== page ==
Cat5 vs. Cat5e - What is the real difference?

Discussion in 'Archived Threads 2001-2004' started by Bryan Acevedo, Oct 15, 2002.

  1. Bryan Acevedo

    Bryan Acevedo Second Unit

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    OK wiring gurus - here is my dilemna.

    I am building a new house, and the builder uses Brinks to do the structured wiring standard in the house.

    Brinks uses OnQ products.

    All of the literature states that they use Cat5e cabling for all telephone/network outlets. However, I noticed that the cable they used in the wall actually says rated to Cat5 (there is no e on it). I checked the neighbors house under construction and their cable says rated to Cat5e. My cable jacket is a royal blue, theirs is more of a light magenta.

    I brought this up to them, and the Brinks representative says that they don't even stock Cat5 cable, and that the jacket of the cable is probably labelled wrong. He says they only use Cat5e.

    Has anyone else seen this? Are they just feeding me some bull? (I have this sneaking suspicion the installer may have tried to pull a fast one, putting in cheaper Cat5 and maybe selling the Cat5e to someone else and making some money on the side? I hope not, but that is the only explanation I can think of.) Could it be the manufacturer just sells Cat5e as Cat5 because it is cheaper to just make one kind of cable?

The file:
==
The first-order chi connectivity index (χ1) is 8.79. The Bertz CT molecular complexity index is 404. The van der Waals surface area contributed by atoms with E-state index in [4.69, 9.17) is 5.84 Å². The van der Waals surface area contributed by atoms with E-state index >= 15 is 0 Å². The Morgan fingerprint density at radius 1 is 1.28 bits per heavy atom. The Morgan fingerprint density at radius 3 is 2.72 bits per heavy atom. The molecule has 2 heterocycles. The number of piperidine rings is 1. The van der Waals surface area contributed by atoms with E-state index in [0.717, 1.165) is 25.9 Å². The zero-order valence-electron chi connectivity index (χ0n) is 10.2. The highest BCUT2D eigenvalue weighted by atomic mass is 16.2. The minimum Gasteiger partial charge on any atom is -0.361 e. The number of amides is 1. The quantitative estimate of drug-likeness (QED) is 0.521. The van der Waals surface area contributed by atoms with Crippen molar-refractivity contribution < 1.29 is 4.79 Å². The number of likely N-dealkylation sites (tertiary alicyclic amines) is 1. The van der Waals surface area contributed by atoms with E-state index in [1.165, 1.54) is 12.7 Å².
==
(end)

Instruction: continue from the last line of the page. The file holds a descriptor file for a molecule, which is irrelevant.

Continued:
I am not that concerned, but it bugs me because they tout Cat5e, and if they only put Cat5 in my house, I want some monetary reimbursement because I have been told Cat5e is much more expensive than Cat5. Since I was originally going to just do Cat5, I was very happy to see that they used Cat5e instead. But now it just puts a sour taste in my mouth.

    Can anyone tell me the real differences between Cat5 and Cat5e, and is there any way to tell if the cable really is a Cat5e and the jacket is wrong? Someone told me that Cat5 has the pairs individually twisted, where Cat5e has all 4 pairs braided together.

    Will I notice a performance hit with Cat5 vs Cat5e on a 100BaseT network? I am guessing not, as I know that Cat5 is rated for that, and Cat5e is rated to 1000BaseT (gigabit over copper).

    Any info would be appreciated.

    Thanks,
    Bryan
     
  2. Bill_Weinreich

    Bill_Weinreich Second Unit

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    Bryan,

    I believe the only major differences is in the bandwidth capacity.